Walker "Uh uh" Nailed: Unemployment Rate Decline Due Mostly to 15,000 Leaving State | WisCommunity

Walker "Uh uh" Nailed: Unemployment Rate Decline Due Mostly to 15,000 Leaving State

As we've discussed before, the unemployment rate is simply the number of unemployed people divided by the total work force (unemployed + employed people).  So, if your state goes from having 90 people employed and ten unemployed to having 19 people employed and one person unemployed, you could brag that your unemployment rate dropped from 10% to 5%-- but that would, of course, be moronic and grossly misleading people about the dismal jobs situation in your state.

Such is the case with Scott Walker, who misleadingly mentions Wisconsin's unemployment rate without giving the context of tens of thousands of people leaving Wisconsin's workforce. According to the Bureau of Labor Statistics, from January 2011, (when Walker took office), to January 2012, (the most recent data available), 15,000 people have left Wisconsin's total workforce, which is a .5% drop in our workforce.  Meanwhile, nationally the total workforce increased by 1.1% over the same time period, which is to be expected from population growth.

If Wisconsin's workforce had increased at the same rate as the national average (1.1%),we would be talking about how unemployment increased from 7.6% to 7.9% under Walker-- which is what Wisconsin's unemployment rate would be if our workforce increased at the same rate as the rest of nation. 7.9% is, of course, a far cry from Wisconsin's current 6.9% unemployment rate that Walker is bandying about.

So, finally, a reporter... well, Greta Van Susterin... asks him about it:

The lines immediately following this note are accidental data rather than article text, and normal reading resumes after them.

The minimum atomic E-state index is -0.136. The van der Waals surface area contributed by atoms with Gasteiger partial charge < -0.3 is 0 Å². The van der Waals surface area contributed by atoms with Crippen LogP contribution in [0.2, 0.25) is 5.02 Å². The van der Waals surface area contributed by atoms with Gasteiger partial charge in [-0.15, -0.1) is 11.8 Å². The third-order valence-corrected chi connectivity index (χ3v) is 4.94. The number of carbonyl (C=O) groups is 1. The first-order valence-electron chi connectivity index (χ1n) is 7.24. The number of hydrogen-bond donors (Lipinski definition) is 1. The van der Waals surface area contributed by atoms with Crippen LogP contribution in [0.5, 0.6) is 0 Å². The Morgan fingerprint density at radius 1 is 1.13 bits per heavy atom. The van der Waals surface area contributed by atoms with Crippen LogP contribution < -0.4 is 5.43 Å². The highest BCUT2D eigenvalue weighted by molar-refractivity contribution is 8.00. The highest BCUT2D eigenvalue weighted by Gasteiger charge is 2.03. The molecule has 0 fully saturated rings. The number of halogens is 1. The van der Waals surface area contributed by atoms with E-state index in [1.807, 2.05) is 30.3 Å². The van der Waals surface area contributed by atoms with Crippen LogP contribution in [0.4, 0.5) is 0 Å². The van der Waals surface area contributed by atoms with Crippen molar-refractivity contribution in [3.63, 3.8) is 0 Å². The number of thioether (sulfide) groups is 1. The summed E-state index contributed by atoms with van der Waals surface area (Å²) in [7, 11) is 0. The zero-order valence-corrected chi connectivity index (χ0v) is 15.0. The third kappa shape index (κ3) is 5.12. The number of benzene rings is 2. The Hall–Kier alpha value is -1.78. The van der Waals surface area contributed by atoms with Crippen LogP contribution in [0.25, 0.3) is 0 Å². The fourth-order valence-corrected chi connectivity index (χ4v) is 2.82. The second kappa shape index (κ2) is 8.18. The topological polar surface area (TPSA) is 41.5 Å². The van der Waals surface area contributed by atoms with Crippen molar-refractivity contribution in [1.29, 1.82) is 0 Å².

Van Susterin: What's your unemployment level?

Walker: 6.9% -- the lowest its been 2008 -- we added 15, 700 new jobs in January...

Van Susterin: But, you had people leave the workforce, too, in the state

Walker: We have... uh, uh again, though, if you compare us to the national average, we're doing much better.

Van Susterin (of course) quickly moved right along to the next topic after that, but give her credit for ...sorta... calling Walker out on this deception.

I also like the way Walker quickly reboots the lie machine in his head and covers one deception with another:  comparing the nation's unemployment rate to Wisconsin's rate and suggesting that there is something good to be gleaned from the comparison-- there isn't.

Plus, Walker completly "uh, uh" skips right past her underlying point that the reason the unemployment rate is lower is mostly due to the fact that workers have left the state!

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Published

March 21, 2012 - 2:03pm

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